The 29-mile (47 km) Main Park Road was constructed between 1925 and 1931, just 10 years after Lassen Peak erupted. Near Lassen Peak the road reaches 8,512 feet (2,594 m), making it the highest road in the Cascade Mountains. It is not unusual for 40 ft (12 m) of snow to accumulate on the road near [url=http://www.nationalparkstraveler.com/wiki/Lake_Helen_(Lassen_Peak)]Lake Helen[/url] and for patches of snow to last into July.
In October 1972, a portion of the park was designated as Lassen Volcanic Wilderness by the US Congress (Public Law 92-511). The National Park Service seeks to manage the wilderness in keeping with the Wilderness Act of 1964, with minimal developed facilities, signage, and trails. The management plan of 2003 adds that, "The wilderness experience offers a moderate to high degree of challenge and adventure." [5]
In 1974 the National Park Service took the advice of the USGS and closed the visitor center and accommodations at Manzanita Lake. The Survey stated that these buildings would be in the way of a rockslide from Chaos Crags if an earthquake or eruption occurred in the area.[3] An aging seismograph station remains. However, a campground, store, and museum dedicated to Benjamin F. Loomis stands near Manzanita Lake, welcoming visitors who enter the park from the northwest entrance.
After the Mount St. Helens eruption, the USGS intensified its monitoring of active and potentially active volcanoes in the Cascade Range. Monitoring of the Lassen area includes periodic measurements of ground deformation and volcanic-gas emissions and continuous transmission of data from a local network of nine seismometers to USGS offices in Menlo Park, California.[6] Should indications of a significant increase in volcanic activity be detected, the USGS will immediately deploy scientists and specially designed portable monitoring instruments to evaluate the threat. In addition, the National Park Service (NPS) has developed an emergency response plan that would be activated to protect the public in the event of an impending eruption.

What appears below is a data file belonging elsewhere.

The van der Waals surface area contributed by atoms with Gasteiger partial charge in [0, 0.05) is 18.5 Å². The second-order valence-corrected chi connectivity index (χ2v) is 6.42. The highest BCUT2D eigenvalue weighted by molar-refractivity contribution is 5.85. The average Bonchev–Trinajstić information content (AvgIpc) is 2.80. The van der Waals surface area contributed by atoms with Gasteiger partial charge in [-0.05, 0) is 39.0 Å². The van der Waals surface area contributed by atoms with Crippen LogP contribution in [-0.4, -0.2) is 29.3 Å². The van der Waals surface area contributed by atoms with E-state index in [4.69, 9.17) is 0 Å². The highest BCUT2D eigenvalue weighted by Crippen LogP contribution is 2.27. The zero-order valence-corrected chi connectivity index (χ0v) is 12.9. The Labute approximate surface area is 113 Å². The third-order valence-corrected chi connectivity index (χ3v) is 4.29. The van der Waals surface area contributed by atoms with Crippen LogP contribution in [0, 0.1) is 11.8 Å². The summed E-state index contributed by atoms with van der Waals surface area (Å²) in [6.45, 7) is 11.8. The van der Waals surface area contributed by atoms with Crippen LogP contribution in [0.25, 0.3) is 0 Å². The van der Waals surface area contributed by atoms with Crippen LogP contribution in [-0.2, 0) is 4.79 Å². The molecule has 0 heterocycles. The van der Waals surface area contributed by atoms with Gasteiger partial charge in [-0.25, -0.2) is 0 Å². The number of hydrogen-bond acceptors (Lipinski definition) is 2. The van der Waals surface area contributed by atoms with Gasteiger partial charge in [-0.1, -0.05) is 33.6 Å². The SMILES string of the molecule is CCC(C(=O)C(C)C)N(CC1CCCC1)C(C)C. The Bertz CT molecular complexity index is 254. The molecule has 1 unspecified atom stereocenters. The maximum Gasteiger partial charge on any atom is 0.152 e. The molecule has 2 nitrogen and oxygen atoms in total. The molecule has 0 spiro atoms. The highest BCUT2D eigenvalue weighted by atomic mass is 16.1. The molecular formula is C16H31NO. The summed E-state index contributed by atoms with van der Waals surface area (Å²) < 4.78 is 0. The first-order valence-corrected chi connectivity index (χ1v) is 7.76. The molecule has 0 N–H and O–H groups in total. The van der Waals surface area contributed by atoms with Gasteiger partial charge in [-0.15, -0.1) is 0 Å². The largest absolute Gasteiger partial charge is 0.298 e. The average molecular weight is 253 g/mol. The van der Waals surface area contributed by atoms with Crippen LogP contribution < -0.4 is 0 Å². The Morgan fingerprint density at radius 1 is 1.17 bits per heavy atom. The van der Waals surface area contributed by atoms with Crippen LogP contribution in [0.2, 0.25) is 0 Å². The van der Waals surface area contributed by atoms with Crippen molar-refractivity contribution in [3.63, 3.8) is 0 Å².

Thanks for the update. Heading up there this weekend and staying at the Manzanita Lake campground. Hope the main park road will be open by then. The progress reports on the LVNP website are outdated at this point.

Years ago, I hiked Lassen Peak when the road and the parking lot was open, but the summit trail was officially still closed. We did not exactly follow the (snow covered) trail, but simply used the terrain to make a safe ascent, mostly on the ridge, where there was only little snow left. The weather was fair, almost closed overcast but no threat of rain or storm, though there was some light rain later in the day long after our return, so the hike was fun. For the way down we used shopping bags as improvised sledges, sliding down the slopes.

In the end I recommend to make up your own mind if you use a trail, officially open for the season or not. This does not apply to trail closures for specific reasons, but in the mountains you should always know how to decide for yourself, neither is an "open" trail necessarily safe, nor the other way round.